Miami Dolphins

Exploring the Dolphins’ plan on defense, courtesy of the Ivy Leaguer making the calls

What the Dolphins new defensive coordinator wants in his players

Patrick Graham, the Miami Dolphins new defensive coordinator, talks about what he wants in his players to be a championship team.
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Patrick Graham, the Miami Dolphins new defensive coordinator, talks about what he wants in his players to be a championship team.

Long before he worked for Bill Belichick, Patrick Graham loved secrets and subterfuge.

He’s a football coach only because chemical engineering classes at Yale were as hard as they sound.

Otherwise, he would probably be a spy. (Yes, insert joke here, Patriots haters.)

“If you go back and dig it up, there’s film of it,” Graham said. “My senior year of high school, I wanted to get a chemical engineering degree and go into the CIA.”

Graham continued: “That didn’t go too well. Had to switch it up. My dad told me, he said, ‘Listen, the change from engineering to sociology, make sure you’re not living here when you graduate.’ I said, ‘I think I’ll be OK, Dad.’”

Two decades later, Dad can rest easy. Graham is more than OK. In two years, if things go well with the Dolphins, he might be one of the league’s rising stars.

Graham will make the defensive calls for Brian Flores’ Dolphins this fall. The two men first met more than a decade ago as low-level staffers on the Patriots.

What he learned in New England? Multiplicity and unpredictability are key.

That’s why the Dolphins will use a 4-3 and a 3-4 defensive front this year.

“We’re going to do whatever coach Flores wants us to do that week, and what we’re going to try to do is try to teach the guys the concepts of the defense, what the coverage is, what the rush is whether we’re rushing three, four, five, six, doesn’t matter,” Graham said. “How we deploy those guys in different spots and the outside looking in, you guys see it. It’s going to look multiple. It is going to be multiple. Are we talking about 3-4, 4-3? It’s just going to be multiple.

“We’re going to do what we need to do that week and that game,” Graham continued. “We’re going to try to win that situation, whatever we’re trying to do. If it requires all 11 guys to be on their feet, it requires all 11 guys to be on their feet. If it requires all 11 to be down in a three-point stance, it’ll look weird, but we’ll do it, if we think that’s what it takes to win the game.”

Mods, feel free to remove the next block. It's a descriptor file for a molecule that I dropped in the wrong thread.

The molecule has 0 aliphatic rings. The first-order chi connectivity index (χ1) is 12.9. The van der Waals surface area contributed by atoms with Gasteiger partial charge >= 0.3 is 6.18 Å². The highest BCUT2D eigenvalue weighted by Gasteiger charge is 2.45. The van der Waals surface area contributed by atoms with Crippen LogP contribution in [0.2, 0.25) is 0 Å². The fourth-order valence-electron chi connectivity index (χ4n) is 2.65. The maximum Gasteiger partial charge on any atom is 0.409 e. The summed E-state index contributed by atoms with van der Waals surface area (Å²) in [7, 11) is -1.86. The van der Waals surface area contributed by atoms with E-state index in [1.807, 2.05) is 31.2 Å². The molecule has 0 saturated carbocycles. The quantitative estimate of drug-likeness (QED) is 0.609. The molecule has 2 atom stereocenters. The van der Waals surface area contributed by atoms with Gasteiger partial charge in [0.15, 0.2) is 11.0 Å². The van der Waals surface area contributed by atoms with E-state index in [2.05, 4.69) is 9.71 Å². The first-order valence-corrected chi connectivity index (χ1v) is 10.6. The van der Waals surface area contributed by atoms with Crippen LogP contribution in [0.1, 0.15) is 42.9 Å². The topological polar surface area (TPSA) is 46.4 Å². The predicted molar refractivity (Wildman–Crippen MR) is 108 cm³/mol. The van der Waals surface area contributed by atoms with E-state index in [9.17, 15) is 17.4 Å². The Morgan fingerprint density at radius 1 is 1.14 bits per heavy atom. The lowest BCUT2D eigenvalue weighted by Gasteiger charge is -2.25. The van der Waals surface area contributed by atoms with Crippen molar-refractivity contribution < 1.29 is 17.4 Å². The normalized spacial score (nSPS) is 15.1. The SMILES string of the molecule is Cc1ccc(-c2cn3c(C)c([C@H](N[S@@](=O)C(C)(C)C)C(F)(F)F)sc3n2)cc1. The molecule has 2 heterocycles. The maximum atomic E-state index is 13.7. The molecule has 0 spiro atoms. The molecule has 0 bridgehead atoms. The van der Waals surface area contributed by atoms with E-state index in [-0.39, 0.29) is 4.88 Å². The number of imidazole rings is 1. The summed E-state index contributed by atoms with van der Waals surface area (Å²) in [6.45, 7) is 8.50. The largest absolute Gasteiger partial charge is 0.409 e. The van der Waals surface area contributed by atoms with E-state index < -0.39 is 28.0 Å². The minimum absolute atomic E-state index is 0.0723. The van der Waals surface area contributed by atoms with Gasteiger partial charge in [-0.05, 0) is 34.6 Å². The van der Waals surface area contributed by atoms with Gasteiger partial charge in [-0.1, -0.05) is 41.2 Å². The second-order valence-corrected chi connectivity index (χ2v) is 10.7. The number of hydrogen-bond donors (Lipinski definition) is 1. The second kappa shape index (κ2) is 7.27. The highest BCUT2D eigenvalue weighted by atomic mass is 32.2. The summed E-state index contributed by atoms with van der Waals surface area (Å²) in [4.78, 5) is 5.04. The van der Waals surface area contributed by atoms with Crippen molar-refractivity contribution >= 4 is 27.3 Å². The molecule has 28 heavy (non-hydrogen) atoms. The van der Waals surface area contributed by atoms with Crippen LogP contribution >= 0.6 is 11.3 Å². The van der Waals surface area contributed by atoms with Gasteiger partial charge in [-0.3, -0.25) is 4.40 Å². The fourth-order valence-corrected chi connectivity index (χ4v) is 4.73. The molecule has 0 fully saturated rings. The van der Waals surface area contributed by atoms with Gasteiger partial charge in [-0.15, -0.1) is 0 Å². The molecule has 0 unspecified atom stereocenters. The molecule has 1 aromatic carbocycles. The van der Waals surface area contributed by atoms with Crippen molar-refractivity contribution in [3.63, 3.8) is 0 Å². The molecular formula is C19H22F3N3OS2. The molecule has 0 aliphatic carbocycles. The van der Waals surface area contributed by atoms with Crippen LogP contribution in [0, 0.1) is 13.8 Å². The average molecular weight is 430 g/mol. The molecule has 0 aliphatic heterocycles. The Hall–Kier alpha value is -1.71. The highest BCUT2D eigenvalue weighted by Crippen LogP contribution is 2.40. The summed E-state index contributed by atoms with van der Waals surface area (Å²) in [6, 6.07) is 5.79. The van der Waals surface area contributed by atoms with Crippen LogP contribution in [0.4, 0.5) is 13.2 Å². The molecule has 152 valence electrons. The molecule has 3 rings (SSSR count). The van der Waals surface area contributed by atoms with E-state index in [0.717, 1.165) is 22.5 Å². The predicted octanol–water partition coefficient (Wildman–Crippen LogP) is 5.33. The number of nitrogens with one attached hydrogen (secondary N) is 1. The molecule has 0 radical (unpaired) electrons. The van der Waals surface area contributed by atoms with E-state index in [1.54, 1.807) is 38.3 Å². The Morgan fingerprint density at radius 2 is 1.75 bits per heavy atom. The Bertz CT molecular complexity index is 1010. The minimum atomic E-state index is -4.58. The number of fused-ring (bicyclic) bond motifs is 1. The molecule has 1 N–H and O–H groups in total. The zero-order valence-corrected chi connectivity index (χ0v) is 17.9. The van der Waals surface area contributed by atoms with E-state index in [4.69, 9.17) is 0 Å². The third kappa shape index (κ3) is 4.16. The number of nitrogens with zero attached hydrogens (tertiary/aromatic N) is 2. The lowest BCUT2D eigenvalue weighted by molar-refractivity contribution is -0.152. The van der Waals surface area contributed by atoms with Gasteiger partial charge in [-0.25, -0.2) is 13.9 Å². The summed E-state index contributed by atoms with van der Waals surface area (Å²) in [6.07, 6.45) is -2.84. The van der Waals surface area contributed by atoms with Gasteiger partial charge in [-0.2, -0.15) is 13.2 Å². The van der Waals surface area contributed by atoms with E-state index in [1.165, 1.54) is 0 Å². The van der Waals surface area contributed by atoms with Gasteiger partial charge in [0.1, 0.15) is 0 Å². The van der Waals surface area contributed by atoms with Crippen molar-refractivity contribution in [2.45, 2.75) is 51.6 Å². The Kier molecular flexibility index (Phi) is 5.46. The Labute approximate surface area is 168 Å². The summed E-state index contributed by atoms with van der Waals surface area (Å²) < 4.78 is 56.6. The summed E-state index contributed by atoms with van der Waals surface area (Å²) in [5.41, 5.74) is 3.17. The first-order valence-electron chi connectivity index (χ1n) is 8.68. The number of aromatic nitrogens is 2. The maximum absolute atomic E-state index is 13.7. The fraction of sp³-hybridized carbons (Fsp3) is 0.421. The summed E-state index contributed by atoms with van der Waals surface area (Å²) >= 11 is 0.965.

Put another way, the Dolphins are going to install their variation of the Patriots’ defense, which Flores ran to perfection in the Super Bowl. New England held the high-flying Rams to three points — the fewest in Super Bowl history — and 260 yards en route to a sixth world championship.

“I don’t want to live in the past,” Graham, who coached the Packers’ linebackers in 2018, said of the game Flores called, “but it was beautiful.”

But not surprising. Graham has known Flores has game since they shared an office a decade ago.

Graham got his first NFL break in 2009 as a coaching assistant on Belichick’s staff. Flores was in his second season as a Patriots coach after spending four years in personnel.

They were assigned the same cramped room that felt a bit like a bus terminal. The printer for that side of the building was kept in their office, and foot traffic in and out was constant.

In those close, and often distracting quarters, a friendship blossomed. Graham, who at 40 is three years older than his new boss, could always count on getting the truth from Flores — which remains the case all these years later.

“Whether I was doing it right, whether I was doing it wrong, if I said it right, if I said it wrong, he would interject where needed to,” Graham said. “That’s what I value from him. He’s been an example for me in terms of consistency. If you ask me about Coach, he is selfless. All the stuff you talk about with the team, he is selfless. He puts the team first above all else.”

Graham has been long impressed by Flores’ presence and ability to listen.

And now reunited in Miami, Graham intends to execute whatever vision Flores has — even if that means changing the scheme every week.

“I hope all these hours of work and just trying to have an idea of how the offenses are trying to attack us and having my thought in line with Coach Flores and being ready,” he said. “It’s going to be from the preparation. That’s all I can tell you, I’m going to prepare to be ready and when the time comes, it comes. I’m going to be prepared to be ready. That’s how I know to be ready. Any other situation I’ve gotten ready for has been through preparation.”

Adam Beasley has covered the Dolphins for the Miami Herald since 2012, and has worked for the newspaper since 2006. He is a graduate of Syracuse University’s S.I. Newhouse School of Communications and has written about sports professionally since 1996.


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